Government Should Run Like a Business?

Oh, God, No!

“Government should have to be run like a business.  They should have to set a budget and stay within it.  They shouldn’t be borrowing money and raising taxes.  When government runs out of money, they should just cut their spending across the board!”

Whenever I hear people say such things, I shudder.  I work with businesses and their finances and have come to the conclusion that government runs far better than business.  I work with business lending and checking, taking phone calls when business customers need funds transferred, want overdraft fees reversed, make credit payments, complain that they have overdrafts and swear that the banks are just a bunch of crooks.

Here’s a dirty little secret.  Most businesses that I deal with, which are generally small businesses, aren’t run well financially.  Moreover, many of these businesses blame their bank for their financial problems.  I am often amazed at the number of people who start and run businesses but don’t know how to avoid overdrafts, how to best take advantage of the services that banks offer nor how to manage the flow between their credit line and their cash accounts.  They know how to sell and perform their services, but there is a reason that most small businesses fail.

When a customer calls up demanding the reversal of some overdraft fees (because our bank was a recipient of $25 billion in TARP money and we should just be throwing money at our customers because of it), one of the first things I will do is to look at their overdraft history.  I am often amazed to see customers who have had  more than 100 overdrafts or NSFs over the prior  year.  The cost to a small business is enormous, considering that the penalty is $35 per item.  One hundred overdrafts cost the business $3,500, which is an unnecessary expense that definitely could be used elsewhere.

But these are not the only ways that businesses mismanage their funds.  I was talking to a customer the other day who had used her business check card to make a check card purchase for materials from a company in Canada.  Her complaint was that the exchange rate was not what the vendor had quoted her, and the purchase cost $200.00 more than she had budgeted.  Further, Visa charges a 3% currency conversion fee, so the business lost $178.00 and the materials they purchased ended up costing $378.00 more than they had anticipated.  A mistake like this can wipe out the resale profit completely.  I attempted four times to explain to her how the exchange rate that her vendor quoted her was different than the rate charged by Visa, but she wasn’t getting it.  She was convinced that the seller had cheated her.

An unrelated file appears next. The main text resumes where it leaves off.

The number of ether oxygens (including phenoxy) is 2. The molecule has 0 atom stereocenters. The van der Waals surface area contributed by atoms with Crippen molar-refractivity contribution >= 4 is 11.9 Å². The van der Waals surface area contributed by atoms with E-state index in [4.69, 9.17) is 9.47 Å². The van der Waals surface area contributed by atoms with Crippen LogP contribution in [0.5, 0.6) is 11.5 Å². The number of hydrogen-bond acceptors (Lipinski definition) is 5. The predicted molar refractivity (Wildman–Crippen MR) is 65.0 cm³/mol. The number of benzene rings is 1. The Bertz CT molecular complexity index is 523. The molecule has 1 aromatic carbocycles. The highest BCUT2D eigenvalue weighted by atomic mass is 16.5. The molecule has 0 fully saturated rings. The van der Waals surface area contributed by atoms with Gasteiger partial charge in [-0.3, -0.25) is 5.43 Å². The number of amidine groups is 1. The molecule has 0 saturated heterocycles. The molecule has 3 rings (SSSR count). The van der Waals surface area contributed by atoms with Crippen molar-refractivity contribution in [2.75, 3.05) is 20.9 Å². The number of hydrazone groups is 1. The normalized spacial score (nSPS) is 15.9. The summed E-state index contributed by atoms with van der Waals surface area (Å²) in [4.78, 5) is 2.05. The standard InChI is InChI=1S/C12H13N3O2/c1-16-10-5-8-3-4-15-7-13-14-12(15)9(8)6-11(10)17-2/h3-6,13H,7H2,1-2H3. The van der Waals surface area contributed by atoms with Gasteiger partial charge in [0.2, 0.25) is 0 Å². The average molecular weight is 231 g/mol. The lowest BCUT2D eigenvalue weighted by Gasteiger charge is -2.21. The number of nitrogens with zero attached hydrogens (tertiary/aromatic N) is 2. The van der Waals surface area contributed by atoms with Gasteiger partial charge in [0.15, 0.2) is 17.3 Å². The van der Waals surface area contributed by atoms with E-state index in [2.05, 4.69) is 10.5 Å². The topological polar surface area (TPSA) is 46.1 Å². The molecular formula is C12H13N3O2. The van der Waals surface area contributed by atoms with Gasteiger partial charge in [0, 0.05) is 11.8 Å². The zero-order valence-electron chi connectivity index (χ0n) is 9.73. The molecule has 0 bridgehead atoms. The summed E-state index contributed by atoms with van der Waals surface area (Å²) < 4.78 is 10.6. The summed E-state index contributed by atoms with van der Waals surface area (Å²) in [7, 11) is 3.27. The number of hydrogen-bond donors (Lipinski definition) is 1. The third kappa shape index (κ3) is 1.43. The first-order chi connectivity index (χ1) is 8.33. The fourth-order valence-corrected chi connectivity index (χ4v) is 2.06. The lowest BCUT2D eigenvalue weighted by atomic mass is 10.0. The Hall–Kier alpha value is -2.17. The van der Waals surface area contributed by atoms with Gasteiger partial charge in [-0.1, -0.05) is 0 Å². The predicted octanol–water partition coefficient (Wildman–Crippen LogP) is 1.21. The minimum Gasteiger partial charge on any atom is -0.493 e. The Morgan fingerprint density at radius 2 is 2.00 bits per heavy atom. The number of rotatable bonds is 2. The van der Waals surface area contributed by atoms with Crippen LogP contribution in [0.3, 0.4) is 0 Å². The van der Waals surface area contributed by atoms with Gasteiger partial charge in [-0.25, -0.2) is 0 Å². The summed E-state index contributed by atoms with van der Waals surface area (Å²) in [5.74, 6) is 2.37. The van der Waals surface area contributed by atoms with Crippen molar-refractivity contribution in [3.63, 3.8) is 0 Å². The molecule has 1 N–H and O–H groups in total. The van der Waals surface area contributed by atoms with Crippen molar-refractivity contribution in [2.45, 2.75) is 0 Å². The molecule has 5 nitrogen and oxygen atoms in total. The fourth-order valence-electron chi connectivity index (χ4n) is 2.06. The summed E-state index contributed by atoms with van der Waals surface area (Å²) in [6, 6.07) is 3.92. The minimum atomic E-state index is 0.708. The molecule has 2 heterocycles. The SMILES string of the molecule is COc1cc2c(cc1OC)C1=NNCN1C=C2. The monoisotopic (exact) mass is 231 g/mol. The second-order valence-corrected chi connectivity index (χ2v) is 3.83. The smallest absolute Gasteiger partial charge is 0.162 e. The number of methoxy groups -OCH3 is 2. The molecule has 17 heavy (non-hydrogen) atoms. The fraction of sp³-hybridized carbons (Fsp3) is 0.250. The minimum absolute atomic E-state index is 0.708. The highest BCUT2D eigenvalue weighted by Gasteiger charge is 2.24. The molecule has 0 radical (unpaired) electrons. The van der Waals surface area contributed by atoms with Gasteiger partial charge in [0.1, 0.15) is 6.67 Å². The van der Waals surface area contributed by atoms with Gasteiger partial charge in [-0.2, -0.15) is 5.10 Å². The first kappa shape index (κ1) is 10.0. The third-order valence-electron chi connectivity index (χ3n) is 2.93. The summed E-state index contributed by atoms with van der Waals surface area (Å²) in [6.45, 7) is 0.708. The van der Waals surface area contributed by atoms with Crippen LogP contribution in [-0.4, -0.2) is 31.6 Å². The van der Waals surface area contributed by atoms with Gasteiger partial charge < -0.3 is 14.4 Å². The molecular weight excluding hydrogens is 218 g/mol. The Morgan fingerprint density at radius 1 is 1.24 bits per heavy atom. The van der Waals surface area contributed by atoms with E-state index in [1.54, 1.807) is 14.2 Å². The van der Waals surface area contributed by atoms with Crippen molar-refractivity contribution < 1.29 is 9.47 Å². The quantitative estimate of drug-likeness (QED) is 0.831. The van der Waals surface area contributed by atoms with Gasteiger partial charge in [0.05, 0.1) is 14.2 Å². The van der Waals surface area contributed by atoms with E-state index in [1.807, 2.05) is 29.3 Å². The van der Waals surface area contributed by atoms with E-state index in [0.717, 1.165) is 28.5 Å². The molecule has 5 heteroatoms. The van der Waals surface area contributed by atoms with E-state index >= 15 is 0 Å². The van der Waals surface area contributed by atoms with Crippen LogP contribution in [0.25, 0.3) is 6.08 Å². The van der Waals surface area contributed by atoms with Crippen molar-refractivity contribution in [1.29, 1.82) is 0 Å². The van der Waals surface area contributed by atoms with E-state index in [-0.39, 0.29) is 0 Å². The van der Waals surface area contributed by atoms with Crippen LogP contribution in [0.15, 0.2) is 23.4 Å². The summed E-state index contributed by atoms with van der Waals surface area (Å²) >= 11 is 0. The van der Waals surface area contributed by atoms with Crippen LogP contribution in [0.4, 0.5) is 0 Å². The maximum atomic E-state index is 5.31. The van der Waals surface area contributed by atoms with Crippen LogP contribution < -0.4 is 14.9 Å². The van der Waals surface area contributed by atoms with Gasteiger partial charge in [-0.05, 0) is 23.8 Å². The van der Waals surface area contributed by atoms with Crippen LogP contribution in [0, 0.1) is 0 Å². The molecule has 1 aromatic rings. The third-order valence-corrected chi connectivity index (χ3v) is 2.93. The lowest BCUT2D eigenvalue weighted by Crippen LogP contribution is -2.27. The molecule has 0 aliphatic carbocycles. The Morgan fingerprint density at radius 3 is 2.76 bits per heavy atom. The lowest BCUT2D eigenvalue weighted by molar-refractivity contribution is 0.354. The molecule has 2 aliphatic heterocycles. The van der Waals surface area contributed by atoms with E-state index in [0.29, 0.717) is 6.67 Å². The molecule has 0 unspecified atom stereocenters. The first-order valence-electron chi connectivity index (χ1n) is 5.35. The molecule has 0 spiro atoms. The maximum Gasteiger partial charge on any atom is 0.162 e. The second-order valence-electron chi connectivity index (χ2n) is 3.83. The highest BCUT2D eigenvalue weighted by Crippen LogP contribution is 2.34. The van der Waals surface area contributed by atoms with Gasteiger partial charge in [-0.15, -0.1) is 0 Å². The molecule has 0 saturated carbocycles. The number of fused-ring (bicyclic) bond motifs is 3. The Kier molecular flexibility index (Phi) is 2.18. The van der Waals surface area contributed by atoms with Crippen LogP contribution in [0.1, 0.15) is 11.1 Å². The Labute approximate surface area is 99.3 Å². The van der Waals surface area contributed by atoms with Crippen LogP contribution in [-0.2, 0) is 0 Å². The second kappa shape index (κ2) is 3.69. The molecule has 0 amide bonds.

My company offers services that can be used by customers to wire money to foreign recipients with a small flat fee.  She wasn’t interested in hearing the options and decided against professional advice to go back to mailing checks, which take extra time for her vendors to process (and for which the vendors pay foreign-check processing fees.) It was more important for her to revert to what she considered a “safe” way of handling the issue than taking advantage of a process which would save time and money.  We have a large number of customers who manage their banking the old way, the way in which they find comfort.

I am always surprised when businesses take time to call us for their balances and most recent transactions rather than take advantage of free serviecs such as online banking.   When I suggest online banking and the time saving benefits alone, I have many people who just say, “I don’t trust computers or the internet,” completely cutting off this avenue.

There are many things that businesses do to waste time and money, and they make rash decisions with no deliberation.  Too many just spend, without a budgeting process.  I can see it in their transaction histories and the ways that they use their check cards.  No, I don’t think that government should be run like a business for that reason alone.  Businesses are just people, and there is nothing magical about the way that they are run.

The main reason that a government shouldn’t be run like a business is the profit motive.  There is a key point here that the “government should be run like a business” people miss.  The goal of government is decidedly not profit. The purpose of government is to provide services, which includes maintaining a semblance of societal order, providing essential services and, yes, even aiding commerce. But the government itself shouldn’t be looked at as a profitable enterprise because of the decisions that need to me made.  There is no profit in stop signs or traffic lights.  There is no profit in public education that can be measured on a financial statement.  There is no profit even in the government’s conduct of war (except in the cases of corruption, of course.)

Organizations whose goal is profit make decisions through a far different process than entities that don’t, and it is best that way.  As a property-tax payer, I can go to an opening meeting of the local city council and voice my opinion.   Even if I weren’t a property-tax payer, I could do so, because budget meetings for the government entities are open-door proceedings and have time allotted for public comment.  I couldn’t do that at a Medtronics board meeting. I have no influence over the way that Medtronics sets its budget or conducts its business, even if the decisions that they make effect me in some ways.

This is not to say that government is perfect compared to business.  Government has its faults, including one aspect of purchasing that bugs the shit out of me.  That is the concept of “buying up” near the end of the budget cycle so that the budget for a particular department isn’t reduced for the following year.  You’ve heard stories of department managers buying tons of toilet paper that never get used, justifying such decisions because, “If we don’t use the money for this year, we will lose it for next year.”  I know someone who works for MnDOT whose department, he told me, does this every year.  I asked him “If you do this every year, aren’t you just wasting money in order to protect your budget,  which makes such purchases unnecessary for MnDOT’s mission?  He looked at me like I was an alien, and said, “You just have to do it.”

Well, no, you don’t.